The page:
Crab spaghettini with chilli and garlic

Evocative of beautiful relaxed holiday evenings sitting outside in the warm air. I always use white crabmeat that I buy from my fish man, it’s lighter and has more bite.

Spaghettini works well because it’s nice and fine, it means the crab doesn’t get lost amongst the fronds!

Prep: 5 mins
Cook: 20 mins
Servings: 2

Ingredients

  • 60-100g of spaghettini or spaghetti per person (depending on person size and hunger!)
  • olive oil
  • 1 large white onion, finely chopped*
  • 1 fat clove of garlic, very finely chopped*
  • 1 large red chilli, deseeded and finely chopped*
  • 150g of white crabmeat* – can use tinned
  • handful of chopped fresh parsley*
  • 1 juicy fresh lemon
  • coarse ground black pepper
  • sea salt
  • *can use frozen

Instructions

Put a large pan of salted water on to boil and start cooking the spaghettini. It’ll need about 9-10 mins from boiling.

Mean time, in a large heavy frying pan, gently fry the onion, garlic and chilli in olive oil until the onion is translucent. Add the crab meat and some sea salt and black pepper. Cook it for 5-16 minutes.

When the pasta is cooked but still al dente drain it (but always leave a little bit of the starchy water in with the pasta to keep it from clumping).

Tp the pasta in with the crab mix and combine it using two forks.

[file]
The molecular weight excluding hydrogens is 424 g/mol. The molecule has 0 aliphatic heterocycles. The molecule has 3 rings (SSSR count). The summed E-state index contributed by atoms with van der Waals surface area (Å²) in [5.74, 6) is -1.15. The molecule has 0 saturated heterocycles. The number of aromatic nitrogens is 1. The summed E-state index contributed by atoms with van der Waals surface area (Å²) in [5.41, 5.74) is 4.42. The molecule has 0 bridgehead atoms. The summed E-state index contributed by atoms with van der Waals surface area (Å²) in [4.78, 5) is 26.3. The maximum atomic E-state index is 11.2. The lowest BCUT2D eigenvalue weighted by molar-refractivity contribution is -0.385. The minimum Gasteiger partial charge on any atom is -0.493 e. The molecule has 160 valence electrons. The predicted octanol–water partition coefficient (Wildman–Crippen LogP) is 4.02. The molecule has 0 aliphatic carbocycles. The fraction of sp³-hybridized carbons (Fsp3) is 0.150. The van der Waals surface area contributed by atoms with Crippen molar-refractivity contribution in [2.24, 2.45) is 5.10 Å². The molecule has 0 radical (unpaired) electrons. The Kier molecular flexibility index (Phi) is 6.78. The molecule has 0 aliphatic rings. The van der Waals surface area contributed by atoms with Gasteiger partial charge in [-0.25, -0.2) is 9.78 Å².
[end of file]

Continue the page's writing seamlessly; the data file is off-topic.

Serve with a scattering of chopped fresh parsley, a squeeze of lemon, extra black pepper and a cloud of rated Parmesan.

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Portion Guidelines

Instead of living with the bore of weighing food, counting points or calories and tapping everything you eat into a phone you can use nature’s custom-designed tool – your hands!

Nutrition Info

Crab

Crab is a good source of omega-3 fatty acids to help balance intake of omega-3 and omega-6, which helps prevent inflammation as well as assisting with cognitive function.

Crab, and most shellfish, contains plenty of zinc which is fab for immunity, skin health and sense of taste; copper for thyroid function, bone and tissue health and energy production; Selenium, also for thyroid function (never neglect your thyroid, it drives virtually EVERYTHING!); and vitamin B12 for cardiovascular support, DNA production, energy production and brain and nervous system health.

Zinc absorption can be inhibited by fibre so in a high fibre diet it’s especially prudent to optimise intake.

I once had a patient who was convinced that his head was full of sea water and a crab lived inside. When I asked him what happened to his brain he told me that aliens had sucked it out with a drinking straw. “It is better this way,” he insisted. “Now there’s more room for the crab.”

Michael Robotham
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